Updated USPSTF guidelines favor treatment of mild gestational diabetes

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1. Moderate evidence exists to suggest that treatment of gestational diabetes (GDM) is associated with a lower likelihood of preeclampsia, shoulder dystocia, and macrosomia. Little evidence exists to suggest an association of GDM treatment with short-term harm.

2. Evidence was insufficient for the association of treatment with numerous outcomes, including long-term metabolic benefit in both mother and child.

Evidence Rating Level: 1 (Excellent)

Study Rundown: This systematic review of the harms and benefits of treating gestational diabetes mellitus found moderate evidence to support a decrease in preeclampsia, shoulder dystocia, and macrosomia associated with GDM treatment. However, evidence was lacking for many outcomes associated with treatment, including long-term metabolic benefits and maternal weight gain.

The findings of this review serve as an update to the 2008 U.S. Preventive Services Task Force (USPSTF) evidence-based recommendations, which found an overall benefit to treating GDM with regard to perinatal outcomes but lacked evidence to make recommendations regarding individual outcomes. Findings are limited by a large evidence gap for many specific outcomes and highlight a need for additional RCTs to characterize clinically significant harms and benefits of GDM treatment.

Click to read the study in Annals of Internal Medicine

Click to read an associated review of GDM screening in Annals of Internal Medicine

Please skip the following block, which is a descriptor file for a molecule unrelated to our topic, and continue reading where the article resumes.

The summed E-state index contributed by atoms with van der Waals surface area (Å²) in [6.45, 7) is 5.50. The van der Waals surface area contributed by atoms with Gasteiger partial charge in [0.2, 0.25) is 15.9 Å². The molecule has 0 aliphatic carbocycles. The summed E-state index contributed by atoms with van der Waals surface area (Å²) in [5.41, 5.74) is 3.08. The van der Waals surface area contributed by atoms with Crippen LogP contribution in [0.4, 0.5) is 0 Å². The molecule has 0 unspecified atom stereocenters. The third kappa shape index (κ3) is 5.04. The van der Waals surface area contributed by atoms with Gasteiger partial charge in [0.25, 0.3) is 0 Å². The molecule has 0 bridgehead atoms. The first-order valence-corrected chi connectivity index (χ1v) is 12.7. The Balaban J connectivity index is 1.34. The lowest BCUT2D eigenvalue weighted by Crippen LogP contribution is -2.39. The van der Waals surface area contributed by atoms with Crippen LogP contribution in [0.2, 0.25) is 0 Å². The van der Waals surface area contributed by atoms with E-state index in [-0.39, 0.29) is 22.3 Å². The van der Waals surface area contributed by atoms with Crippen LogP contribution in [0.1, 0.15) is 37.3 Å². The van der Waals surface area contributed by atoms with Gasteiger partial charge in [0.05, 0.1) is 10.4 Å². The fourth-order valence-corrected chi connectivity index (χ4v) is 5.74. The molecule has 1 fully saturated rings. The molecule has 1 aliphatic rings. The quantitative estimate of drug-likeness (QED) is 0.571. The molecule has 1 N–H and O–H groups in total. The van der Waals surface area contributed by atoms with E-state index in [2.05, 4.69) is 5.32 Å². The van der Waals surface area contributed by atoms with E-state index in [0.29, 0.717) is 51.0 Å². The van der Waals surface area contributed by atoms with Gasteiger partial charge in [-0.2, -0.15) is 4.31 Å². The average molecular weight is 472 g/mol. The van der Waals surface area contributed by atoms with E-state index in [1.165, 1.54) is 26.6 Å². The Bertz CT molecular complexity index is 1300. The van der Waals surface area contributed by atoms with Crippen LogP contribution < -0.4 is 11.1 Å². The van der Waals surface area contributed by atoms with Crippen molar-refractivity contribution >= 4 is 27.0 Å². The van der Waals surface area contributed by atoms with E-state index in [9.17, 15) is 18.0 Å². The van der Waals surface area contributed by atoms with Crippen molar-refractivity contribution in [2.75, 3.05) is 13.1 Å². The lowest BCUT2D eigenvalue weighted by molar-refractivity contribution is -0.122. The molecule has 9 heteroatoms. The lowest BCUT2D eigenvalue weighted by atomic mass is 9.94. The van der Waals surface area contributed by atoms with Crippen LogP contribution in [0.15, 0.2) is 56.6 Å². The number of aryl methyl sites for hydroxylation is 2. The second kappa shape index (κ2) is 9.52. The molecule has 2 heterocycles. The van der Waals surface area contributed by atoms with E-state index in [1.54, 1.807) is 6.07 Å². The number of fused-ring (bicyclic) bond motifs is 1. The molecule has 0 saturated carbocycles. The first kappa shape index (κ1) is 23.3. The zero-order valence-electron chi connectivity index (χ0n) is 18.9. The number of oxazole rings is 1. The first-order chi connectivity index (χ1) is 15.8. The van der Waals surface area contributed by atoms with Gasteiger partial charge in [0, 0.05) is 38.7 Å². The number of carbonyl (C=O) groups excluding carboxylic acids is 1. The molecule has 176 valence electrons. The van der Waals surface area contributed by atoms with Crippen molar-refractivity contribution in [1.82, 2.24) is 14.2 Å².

Relevant Reading: Uptodate: Medical management and follow-up of gestational diabetes mellitus 

In-Depth [systematic review]: This systematic review included 5 randomized controlled trials and 6 cohort studies published from 1995-2012. Among pregnant women without known pre-existing diabetes who developed GDM, these studies compared outcomes between those who received GDM treatment (diet modification, glucose monitoring, and/or insulin as needed) to those who received no treatment. Primary outcomes looked at differences in preeclampsia, maternal weight gain, birth injury, shoulder dystocia, neonatal hypoglycemia, macrosomia (birth weight >4000 g), and long-term metabolic outcomes between the two groups. Two reviewers independently evaluated the methodological quality and strength of evidence of each trial based on pre-determined criteria.

Reviewers found moderate evidence to support an association between GDM treatment and decreased incidence of preeclampsia, shoulder dystocia and macrosomia. There was little evidence to suggest short-term harm associated with treatment. Low-grade evidence demonstrated no difference between treatment groups with regard to incidences of cesarean delivery, neonatal ICU admission or neonatal hypoglycemia. There was insufficient evidence to compare how the amount of maternal weight gain or long-term metabolic outcomes differed between groups.

By Maren Shapiro and Leah Hawkins, M.D.

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